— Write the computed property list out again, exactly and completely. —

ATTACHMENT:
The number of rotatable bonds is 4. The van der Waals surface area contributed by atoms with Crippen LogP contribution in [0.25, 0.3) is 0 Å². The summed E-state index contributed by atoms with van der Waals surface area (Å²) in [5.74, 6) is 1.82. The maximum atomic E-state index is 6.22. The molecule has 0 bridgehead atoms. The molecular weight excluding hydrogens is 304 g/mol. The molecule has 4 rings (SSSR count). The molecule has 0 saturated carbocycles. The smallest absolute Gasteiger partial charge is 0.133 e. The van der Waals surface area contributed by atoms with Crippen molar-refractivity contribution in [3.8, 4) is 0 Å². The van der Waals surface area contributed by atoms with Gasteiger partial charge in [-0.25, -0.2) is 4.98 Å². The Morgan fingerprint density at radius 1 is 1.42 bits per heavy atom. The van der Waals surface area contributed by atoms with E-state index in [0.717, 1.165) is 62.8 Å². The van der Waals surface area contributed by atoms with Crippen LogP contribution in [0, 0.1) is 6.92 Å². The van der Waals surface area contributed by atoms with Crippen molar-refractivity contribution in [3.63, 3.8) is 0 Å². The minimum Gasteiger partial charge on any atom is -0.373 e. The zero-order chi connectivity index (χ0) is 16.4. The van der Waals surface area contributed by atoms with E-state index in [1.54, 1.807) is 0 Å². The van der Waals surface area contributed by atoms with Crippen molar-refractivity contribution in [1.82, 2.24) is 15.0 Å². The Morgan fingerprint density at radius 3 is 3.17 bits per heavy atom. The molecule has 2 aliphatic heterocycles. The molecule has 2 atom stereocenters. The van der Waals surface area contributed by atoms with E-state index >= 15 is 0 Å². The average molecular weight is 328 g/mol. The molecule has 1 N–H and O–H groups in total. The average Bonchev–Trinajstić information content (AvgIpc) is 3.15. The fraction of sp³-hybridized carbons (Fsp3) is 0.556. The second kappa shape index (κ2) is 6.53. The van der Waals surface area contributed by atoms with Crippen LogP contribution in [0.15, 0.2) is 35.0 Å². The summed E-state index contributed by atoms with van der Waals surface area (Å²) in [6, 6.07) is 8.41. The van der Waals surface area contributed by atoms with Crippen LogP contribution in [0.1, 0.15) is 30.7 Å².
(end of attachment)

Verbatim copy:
The number of rotatable bonds is 4. The van der Waals surface area contributed by atoms with Crippen LogP contribution in [0.25, 0.3) is 0 Å². The summed E-state index contributed by atoms with van der Waals surface area (Å²) in [5.74, 6) is 1.82. The maximum atomic E-state index is 6.22. The molecule has 0 bridgehead atoms. The molecular weight excluding hydrogens is 304 g/mol. The molecule has 4 rings (SSSR count). The molecule has 0 saturated carbocycles. The smallest absolute Gasteiger partial charge is 0.133 e. The van der Waals surface area contributed by atoms with Crippen molar-refractivity contribution in [3.8, 4) is 0 Å². The van der Waals surface area contributed by atoms with Gasteiger partial charge in [-0.25, -0.2) is 4.98 Å². The Morgan fingerprint density at radius 1 is 1.42 bits per heavy atom. The van der Waals surface area contributed by atoms with E-state index in [0.717, 1.165) is 62.8 Å². The van der Waals surface area contributed by atoms with Crippen LogP contribution in [0, 0.1) is 6.92 Å². The van der Waals surface area contributed by atoms with Crippen molar-refractivity contribution in [3.63, 3.8) is 0 Å². The minimum Gasteiger partial charge on any atom is -0.373 e. The zero-order chi connectivity index (χ0) is 16.4. The van der Waals surface area contributed by atoms with E-state index in [1.54, 1.807) is 0 Å². The van der Waals surface area contributed by atoms with Crippen molar-refractivity contribution in [1.82, 2.24) is 15.0 Å². The Morgan fingerprint density at radius 3 is 3.17 bits per heavy atom. The molecule has 2 aliphatic heterocycles. The molecule has 2 atom stereocenters. The van der Waals surface area contributed by atoms with E-state index >= 15 is 0 Å². The average molecular weight is 328 g/mol. The molecule has 1 N–H and O–H groups in total. The average Bonchev–Trinajstić information content (AvgIpc) is 3.15. The fraction of sp³-hybridized carbons (Fsp3) is 0.556. The second kappa shape index (κ2) is 6.53. The van der Waals surface area contributed by atoms with Crippen LogP contribution in [0.15, 0.2) is 35.0 Å². The summed E-state index contributed by atoms with van der Waals surface area (Å²) in [6, 6.07) is 8.41. The van der Waals surface area contributed by atoms with Crippen LogP contribution in [0.1, 0.15) is 30.7 Å².